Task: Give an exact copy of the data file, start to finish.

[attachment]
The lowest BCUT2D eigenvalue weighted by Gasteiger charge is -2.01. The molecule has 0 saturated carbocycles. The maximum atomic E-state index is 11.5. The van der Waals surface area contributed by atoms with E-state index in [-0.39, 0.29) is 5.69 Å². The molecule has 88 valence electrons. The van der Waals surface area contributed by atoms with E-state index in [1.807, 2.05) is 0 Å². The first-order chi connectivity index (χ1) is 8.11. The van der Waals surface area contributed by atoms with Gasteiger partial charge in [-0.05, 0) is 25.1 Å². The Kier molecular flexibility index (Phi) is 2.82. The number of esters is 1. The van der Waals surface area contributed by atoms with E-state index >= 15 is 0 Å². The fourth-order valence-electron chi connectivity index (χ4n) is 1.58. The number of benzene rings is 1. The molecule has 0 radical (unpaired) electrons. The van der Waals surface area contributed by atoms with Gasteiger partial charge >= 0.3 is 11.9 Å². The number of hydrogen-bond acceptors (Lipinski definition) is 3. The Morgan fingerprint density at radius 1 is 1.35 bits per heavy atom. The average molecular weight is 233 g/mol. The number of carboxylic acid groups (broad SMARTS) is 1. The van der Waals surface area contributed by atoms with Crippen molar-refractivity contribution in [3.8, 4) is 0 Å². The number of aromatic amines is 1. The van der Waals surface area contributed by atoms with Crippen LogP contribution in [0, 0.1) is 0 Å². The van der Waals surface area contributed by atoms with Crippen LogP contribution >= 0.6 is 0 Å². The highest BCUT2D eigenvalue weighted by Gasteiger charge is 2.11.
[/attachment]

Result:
The lowest BCUT2D eigenvalue weighted by Gasteiger charge is -2.01. The molecule has 0 saturated carbocycles. The maximum atomic E-state index is 11.5. The van der Waals surface area contributed by atoms with E-state index in [-0.39, 0.29) is 5.69 Å². The molecule has 88 valence electrons. The van der Waals surface area contributed by atoms with E-state index in [1.807, 2.05) is 0 Å². The first-order chi connectivity index (χ1) is 8.11. The van der Waals surface area contributed by atoms with Gasteiger partial charge in [-0.05, 0) is 25.1 Å². The Kier molecular flexibility index (Phi) is 2.82. The number of esters is 1. The van der Waals surface area contributed by atoms with E-state index >= 15 is 0 Å². The fourth-order valence-electron chi connectivity index (χ4n) is 1.58. The number of benzene rings is 1. The molecule has 0 radical (unpaired) electrons. The van der Waals surface area contributed by atoms with Gasteiger partial charge >= 0.3 is 11.9 Å². The number of hydrogen-bond acceptors (Lipinski definition) is 3. The Morgan fingerprint density at radius 1 is 1.35 bits per heavy atom. The average molecular weight is 233 g/mol. The number of carboxylic acid groups (broad SMARTS) is 1. The van der Waals surface area contributed by atoms with Crippen molar-refractivity contribution in [3.8, 4) is 0 Å². The number of aromatic amines is 1. The van der Waals surface area contributed by atoms with Crippen LogP contribution in [0, 0.1) is 0 Å². The van der Waals surface area contributed by atoms with Crippen LogP contribution >= 0.6 is 0 Å². The highest BCUT2D eigenvalue weighted by Gasteiger charge is 2.11.